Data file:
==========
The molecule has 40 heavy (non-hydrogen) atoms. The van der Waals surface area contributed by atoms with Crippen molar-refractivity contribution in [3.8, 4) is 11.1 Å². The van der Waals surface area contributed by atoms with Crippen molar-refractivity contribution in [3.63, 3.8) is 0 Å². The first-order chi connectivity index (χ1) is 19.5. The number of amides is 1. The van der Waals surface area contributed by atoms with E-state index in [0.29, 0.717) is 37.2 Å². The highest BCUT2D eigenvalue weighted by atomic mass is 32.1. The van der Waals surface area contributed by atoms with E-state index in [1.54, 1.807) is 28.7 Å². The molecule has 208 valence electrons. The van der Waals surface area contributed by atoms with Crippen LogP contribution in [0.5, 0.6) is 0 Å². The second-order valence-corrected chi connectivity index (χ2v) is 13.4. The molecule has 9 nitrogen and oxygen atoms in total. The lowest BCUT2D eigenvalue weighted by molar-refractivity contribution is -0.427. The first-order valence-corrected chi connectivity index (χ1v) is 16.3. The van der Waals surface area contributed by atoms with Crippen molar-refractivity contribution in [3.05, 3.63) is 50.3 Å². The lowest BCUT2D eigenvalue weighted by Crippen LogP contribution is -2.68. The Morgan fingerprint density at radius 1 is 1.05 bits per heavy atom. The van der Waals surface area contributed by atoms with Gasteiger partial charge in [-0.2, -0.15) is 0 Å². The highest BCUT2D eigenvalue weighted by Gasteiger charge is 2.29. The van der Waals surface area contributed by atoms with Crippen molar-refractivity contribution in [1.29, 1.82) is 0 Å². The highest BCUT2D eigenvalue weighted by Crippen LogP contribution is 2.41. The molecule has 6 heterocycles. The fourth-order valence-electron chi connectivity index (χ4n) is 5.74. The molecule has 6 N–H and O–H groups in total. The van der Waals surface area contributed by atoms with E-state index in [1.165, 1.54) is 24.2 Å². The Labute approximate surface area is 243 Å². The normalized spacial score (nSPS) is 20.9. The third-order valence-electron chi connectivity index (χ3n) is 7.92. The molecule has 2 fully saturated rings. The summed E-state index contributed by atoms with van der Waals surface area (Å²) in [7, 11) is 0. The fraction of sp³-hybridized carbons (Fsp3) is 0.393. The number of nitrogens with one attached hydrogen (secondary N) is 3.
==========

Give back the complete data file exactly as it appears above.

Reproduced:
The molecule has 40 heavy (non-hydrogen) atoms. The van der Waals surface area contributed by atoms with Crippen molar-refractivity contribution in [3.8, 4) is 11.1 Å². The van der Waals surface area contributed by atoms with Crippen molar-refractivity contribution in [3.63, 3.8) is 0 Å². The first-order chi connectivity index (χ1) is 19.5. The number of amides is 1. The van der Waals surface area contributed by atoms with E-state index in [0.29, 0.717) is 37.2 Å². The highest BCUT2D eigenvalue weighted by atomic mass is 32.1. The van der Waals surface area contributed by atoms with E-state index in [1.54, 1.807) is 28.7 Å². The molecule has 208 valence electrons. The van der Waals surface area contributed by atoms with Crippen LogP contribution in [0.5, 0.6) is 0 Å². The second-order valence-corrected chi connectivity index (χ2v) is 13.4. The molecule has 9 nitrogen and oxygen atoms in total. The lowest BCUT2D eigenvalue weighted by molar-refractivity contribution is -0.427. The first-order valence-corrected chi connectivity index (χ1v) is 16.3. The van der Waals surface area contributed by atoms with Crippen molar-refractivity contribution in [3.05, 3.63) is 50.3 Å². The lowest BCUT2D eigenvalue weighted by Crippen LogP contribution is -2.68. The Morgan fingerprint density at radius 1 is 1.05 bits per heavy atom. The van der Waals surface area contributed by atoms with Gasteiger partial charge in [-0.2, -0.15) is 0 Å². The highest BCUT2D eigenvalue weighted by Gasteiger charge is 2.29. The van der Waals surface area contributed by atoms with Crippen molar-refractivity contribution in [1.29, 1.82) is 0 Å². The highest BCUT2D eigenvalue weighted by Crippen LogP contribution is 2.41. The molecule has 6 heterocycles. The fourth-order valence-electron chi connectivity index (χ4n) is 5.74. The molecule has 6 N–H and O–H groups in total. The van der Waals surface area contributed by atoms with E-state index in [1.165, 1.54) is 24.2 Å². The Labute approximate surface area is 243 Å². The normalized spacial score (nSPS) is 20.9. The third-order valence-electron chi connectivity index (χ3n) is 7.92. The molecule has 2 fully saturated rings. The summed E-state index contributed by atoms with van der Waals surface area (Å²) in [7, 11) is 0. The fraction of sp³-hybridized carbons (Fsp3) is 0.393. The number of nitrogens with one attached hydrogen (secondary N) is 3.